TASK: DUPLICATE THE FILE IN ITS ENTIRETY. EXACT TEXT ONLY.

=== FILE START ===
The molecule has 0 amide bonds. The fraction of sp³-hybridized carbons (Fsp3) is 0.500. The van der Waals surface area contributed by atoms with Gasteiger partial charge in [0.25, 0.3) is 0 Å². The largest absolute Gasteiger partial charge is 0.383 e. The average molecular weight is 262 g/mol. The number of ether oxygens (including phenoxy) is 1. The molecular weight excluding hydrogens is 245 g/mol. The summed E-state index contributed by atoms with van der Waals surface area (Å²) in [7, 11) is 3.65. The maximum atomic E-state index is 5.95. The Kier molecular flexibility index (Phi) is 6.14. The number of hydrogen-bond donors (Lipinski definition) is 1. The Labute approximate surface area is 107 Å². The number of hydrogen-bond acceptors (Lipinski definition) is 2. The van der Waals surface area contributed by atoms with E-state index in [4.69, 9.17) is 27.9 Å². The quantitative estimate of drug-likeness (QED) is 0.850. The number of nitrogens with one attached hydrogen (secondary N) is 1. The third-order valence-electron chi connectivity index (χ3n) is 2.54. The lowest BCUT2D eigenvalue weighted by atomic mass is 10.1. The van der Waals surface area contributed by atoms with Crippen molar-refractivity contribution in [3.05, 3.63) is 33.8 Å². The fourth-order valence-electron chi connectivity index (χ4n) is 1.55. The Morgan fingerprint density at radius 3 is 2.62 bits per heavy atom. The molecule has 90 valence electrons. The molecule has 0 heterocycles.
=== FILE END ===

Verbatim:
The molecule has 0 amide bonds. The fraction of sp³-hybridized carbons (Fsp3) is 0.500. The van der Waals surface area contributed by atoms with Gasteiger partial charge in [0.25, 0.3) is 0 Å². The largest absolute Gasteiger partial charge is 0.383 e. The average molecular weight is 262 g/mol. The number of ether oxygens (including phenoxy) is 1. The molecular weight excluding hydrogens is 245 g/mol. The summed E-state index contributed by atoms with van der Waals surface area (Å²) in [7, 11) is 3.65. The maximum atomic E-state index is 5.95. The Kier molecular flexibility index (Phi) is 6.14. The number of hydrogen-bond donors (Lipinski definition) is 1. The Labute approximate surface area is 107 Å². The number of hydrogen-bond acceptors (Lipinski definition) is 2. The van der Waals surface area contributed by atoms with E-state index in [4.69, 9.17) is 27.9 Å². The quantitative estimate of drug-likeness (QED) is 0.850. The number of nitrogens with one attached hydrogen (secondary N) is 1. The third-order valence-electron chi connectivity index (χ3n) is 2.54. The lowest BCUT2D eigenvalue weighted by atomic mass is 10.1. The van der Waals surface area contributed by atoms with Crippen molar-refractivity contribution in [3.05, 3.63) is 33.8 Å². The fourth-order valence-electron chi connectivity index (χ4n) is 1.55. The Morgan fingerprint density at radius 3 is 2.62 bits per heavy atom. The molecule has 90 valence electrons. The molecule has 0 heterocycles.